Braces are some of the most common dental appliances in the world. Many teenagers throughout history have had to deal with several years of having their teeth realigned. We have either had them ourselves, or know someone who did.

And where braces were classically seen as something for teens, more and more these days we also see adults getting them too.

With new orthodontic appliances being developed year after year, now is a great time to look into straightening your teeth and fixing your bite.

What Are Braces?

Braces are also referred to as orthodontic appliances. They cover a wide variety of different appliances that are used to straighten teeth, help teeth fit together better, and even reshape the jaw.

Most braces fall into two categories: wire and bracket systems, and aligners.

Wire and bracket systems, as their names suggest, have two main components. The first, the brackets, are fixed to the teeth in strategic places. These form anchor points for the second component, the wire.

When the wires are tightened, they pull on the brackets which in turn press on the teeth. It’s this force that makes the teeth move over time. Brackets are repositioned and wires are tightened at regular intervals to ensure the process works.

With aligners, clear or tooth-colored plastics are used instead of wires and brackets. These aligners apply gentle force on the teeth which gradually shifts them into place. The aligners are replaced every few weeks with a new set that keeps the pressure on.

What Types of Braces Are There?

Braces come in all shapes and sizes for all sorts of budgets and problems. We’ll break them down into their main types: wire and bracket, and aligner.

Wire And Bracket Braces

Traditional braces are made out of metal brackets and metal wires. This is the classic “mouth full of metal” appearance that most associate with orthodontic work.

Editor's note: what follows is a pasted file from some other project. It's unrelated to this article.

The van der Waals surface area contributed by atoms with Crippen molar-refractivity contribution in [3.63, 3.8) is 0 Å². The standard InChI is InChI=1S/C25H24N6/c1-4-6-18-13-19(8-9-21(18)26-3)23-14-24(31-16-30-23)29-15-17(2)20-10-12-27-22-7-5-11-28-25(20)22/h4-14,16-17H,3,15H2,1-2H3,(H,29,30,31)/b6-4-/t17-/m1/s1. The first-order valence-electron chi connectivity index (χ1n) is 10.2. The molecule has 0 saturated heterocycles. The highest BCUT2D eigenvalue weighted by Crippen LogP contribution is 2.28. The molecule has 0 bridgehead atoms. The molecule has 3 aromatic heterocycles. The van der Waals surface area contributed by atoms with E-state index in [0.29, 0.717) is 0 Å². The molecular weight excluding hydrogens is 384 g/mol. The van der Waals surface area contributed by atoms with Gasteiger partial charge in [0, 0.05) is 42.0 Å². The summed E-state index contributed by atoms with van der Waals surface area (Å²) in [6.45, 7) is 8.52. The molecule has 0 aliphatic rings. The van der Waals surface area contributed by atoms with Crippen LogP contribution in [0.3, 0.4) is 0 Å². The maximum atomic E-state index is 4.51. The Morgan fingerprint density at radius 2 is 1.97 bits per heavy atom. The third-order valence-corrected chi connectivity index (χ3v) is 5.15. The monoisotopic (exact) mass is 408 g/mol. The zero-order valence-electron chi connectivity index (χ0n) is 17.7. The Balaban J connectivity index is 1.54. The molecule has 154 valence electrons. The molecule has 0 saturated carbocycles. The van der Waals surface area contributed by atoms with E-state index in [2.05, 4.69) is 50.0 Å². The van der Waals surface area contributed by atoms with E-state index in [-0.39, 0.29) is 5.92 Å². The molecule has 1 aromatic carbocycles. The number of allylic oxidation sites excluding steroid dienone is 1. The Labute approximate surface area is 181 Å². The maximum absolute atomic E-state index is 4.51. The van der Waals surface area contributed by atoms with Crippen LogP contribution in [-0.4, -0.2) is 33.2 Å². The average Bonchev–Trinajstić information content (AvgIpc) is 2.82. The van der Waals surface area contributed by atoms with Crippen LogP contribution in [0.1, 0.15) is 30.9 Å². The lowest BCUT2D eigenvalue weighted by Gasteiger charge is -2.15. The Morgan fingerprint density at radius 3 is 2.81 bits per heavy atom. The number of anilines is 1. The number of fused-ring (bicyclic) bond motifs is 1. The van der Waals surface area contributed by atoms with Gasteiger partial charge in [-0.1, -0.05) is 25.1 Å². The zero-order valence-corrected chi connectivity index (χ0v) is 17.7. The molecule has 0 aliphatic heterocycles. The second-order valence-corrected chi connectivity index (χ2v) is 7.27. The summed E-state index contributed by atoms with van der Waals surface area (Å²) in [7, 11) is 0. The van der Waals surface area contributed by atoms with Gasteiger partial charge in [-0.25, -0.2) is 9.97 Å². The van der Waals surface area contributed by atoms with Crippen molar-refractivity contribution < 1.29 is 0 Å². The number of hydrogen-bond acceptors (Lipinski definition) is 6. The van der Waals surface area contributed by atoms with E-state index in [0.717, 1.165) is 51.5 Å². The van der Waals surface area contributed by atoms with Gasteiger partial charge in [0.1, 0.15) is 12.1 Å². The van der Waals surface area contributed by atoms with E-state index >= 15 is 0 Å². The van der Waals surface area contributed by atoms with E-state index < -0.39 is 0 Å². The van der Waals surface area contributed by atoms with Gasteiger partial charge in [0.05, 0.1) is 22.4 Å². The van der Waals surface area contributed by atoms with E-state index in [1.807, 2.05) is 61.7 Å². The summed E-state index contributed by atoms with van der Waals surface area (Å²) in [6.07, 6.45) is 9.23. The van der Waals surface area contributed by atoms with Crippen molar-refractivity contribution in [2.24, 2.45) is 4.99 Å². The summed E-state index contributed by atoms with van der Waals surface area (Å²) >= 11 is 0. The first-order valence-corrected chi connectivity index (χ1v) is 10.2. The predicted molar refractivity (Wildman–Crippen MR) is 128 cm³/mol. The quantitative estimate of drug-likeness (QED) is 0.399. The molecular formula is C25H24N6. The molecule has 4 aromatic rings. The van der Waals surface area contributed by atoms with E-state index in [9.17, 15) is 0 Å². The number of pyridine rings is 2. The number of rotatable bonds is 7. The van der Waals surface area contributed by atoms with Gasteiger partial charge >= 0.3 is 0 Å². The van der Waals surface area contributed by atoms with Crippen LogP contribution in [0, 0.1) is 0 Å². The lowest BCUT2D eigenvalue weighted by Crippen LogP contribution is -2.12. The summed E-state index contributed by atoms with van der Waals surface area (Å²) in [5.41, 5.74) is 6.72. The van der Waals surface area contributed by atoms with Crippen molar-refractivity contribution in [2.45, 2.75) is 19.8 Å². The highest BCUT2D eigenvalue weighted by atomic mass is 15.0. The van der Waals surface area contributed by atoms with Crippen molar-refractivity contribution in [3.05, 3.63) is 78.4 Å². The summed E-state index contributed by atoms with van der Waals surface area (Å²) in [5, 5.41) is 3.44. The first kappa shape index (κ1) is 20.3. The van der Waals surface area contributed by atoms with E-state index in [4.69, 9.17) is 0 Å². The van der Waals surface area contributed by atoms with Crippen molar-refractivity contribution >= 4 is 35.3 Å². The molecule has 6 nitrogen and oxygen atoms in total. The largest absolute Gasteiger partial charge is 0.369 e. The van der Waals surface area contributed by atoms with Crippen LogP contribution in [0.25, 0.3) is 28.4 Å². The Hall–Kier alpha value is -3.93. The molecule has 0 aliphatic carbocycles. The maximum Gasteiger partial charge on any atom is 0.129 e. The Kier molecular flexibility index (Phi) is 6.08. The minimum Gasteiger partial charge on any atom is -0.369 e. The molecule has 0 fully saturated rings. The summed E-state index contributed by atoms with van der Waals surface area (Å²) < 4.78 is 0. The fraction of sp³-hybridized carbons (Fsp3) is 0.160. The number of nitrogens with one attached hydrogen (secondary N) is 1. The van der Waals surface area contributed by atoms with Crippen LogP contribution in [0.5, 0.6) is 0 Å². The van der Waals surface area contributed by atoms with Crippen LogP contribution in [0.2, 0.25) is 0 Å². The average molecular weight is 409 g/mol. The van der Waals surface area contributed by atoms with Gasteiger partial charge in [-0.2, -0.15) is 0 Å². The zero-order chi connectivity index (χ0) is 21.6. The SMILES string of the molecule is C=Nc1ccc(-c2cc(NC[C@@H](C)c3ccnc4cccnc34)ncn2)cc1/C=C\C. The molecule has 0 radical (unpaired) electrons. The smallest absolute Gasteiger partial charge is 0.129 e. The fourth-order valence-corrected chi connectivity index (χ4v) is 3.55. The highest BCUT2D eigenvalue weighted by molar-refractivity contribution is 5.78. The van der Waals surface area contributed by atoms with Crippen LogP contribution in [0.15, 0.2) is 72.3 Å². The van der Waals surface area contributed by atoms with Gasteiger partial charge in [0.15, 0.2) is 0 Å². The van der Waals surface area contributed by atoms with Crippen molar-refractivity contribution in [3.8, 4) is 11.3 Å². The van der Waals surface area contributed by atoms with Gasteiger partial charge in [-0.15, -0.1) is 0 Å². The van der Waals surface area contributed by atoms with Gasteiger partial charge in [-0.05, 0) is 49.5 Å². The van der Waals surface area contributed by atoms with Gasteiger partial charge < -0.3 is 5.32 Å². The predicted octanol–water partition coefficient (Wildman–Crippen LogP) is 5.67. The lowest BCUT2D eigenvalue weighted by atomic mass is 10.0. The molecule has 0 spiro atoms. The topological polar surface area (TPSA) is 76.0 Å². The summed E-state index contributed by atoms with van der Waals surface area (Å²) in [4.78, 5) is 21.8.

Traditional braces are still the gold standard. They’re effective, reliable and predictable in their results. They’re also the cheapest option on the market.

Ceramic braces use white ceramic brackets and white wires, but are otherwise the same as traditional braces. The use of ceramic and white wires simply makes the appliance much less noticeable than metal.

Lingual braces are still wire and bracket systems, but with a huge twist: they go on the inside of your mouth. They’re the most inconspicuous braces you can possibly get. Unless someone’s sticking their face in your mouth, they’re not going to see them.

On the downside, because they’re uncommon and require very precise work, they are proportionally more expensive and take longer to get used to.

Fast braces are a new type of brace system that has become very popular. There are many brands and styles, such as SmileFast and CFast, which are designed to work in six months rather than 18-24.

These fast brace systems are typically intended for cosmetic realignment of the front six teeth, not full orthodontic work.


The most popular form of aligner today is Invisalign.

Invisalign uses clear plastic aligners to reposition your teeth. Each set of aligners is custom-made for your mouth. They apply gentle pressure to your teeth, and every two weeks you swap them out for the next set.

Invisalign aligners are user-removable, so you can take them out to eat and clean your teeth. And when they say “clear” plastic, they mean it — Invisalign aligners are almost completely unnoticeable.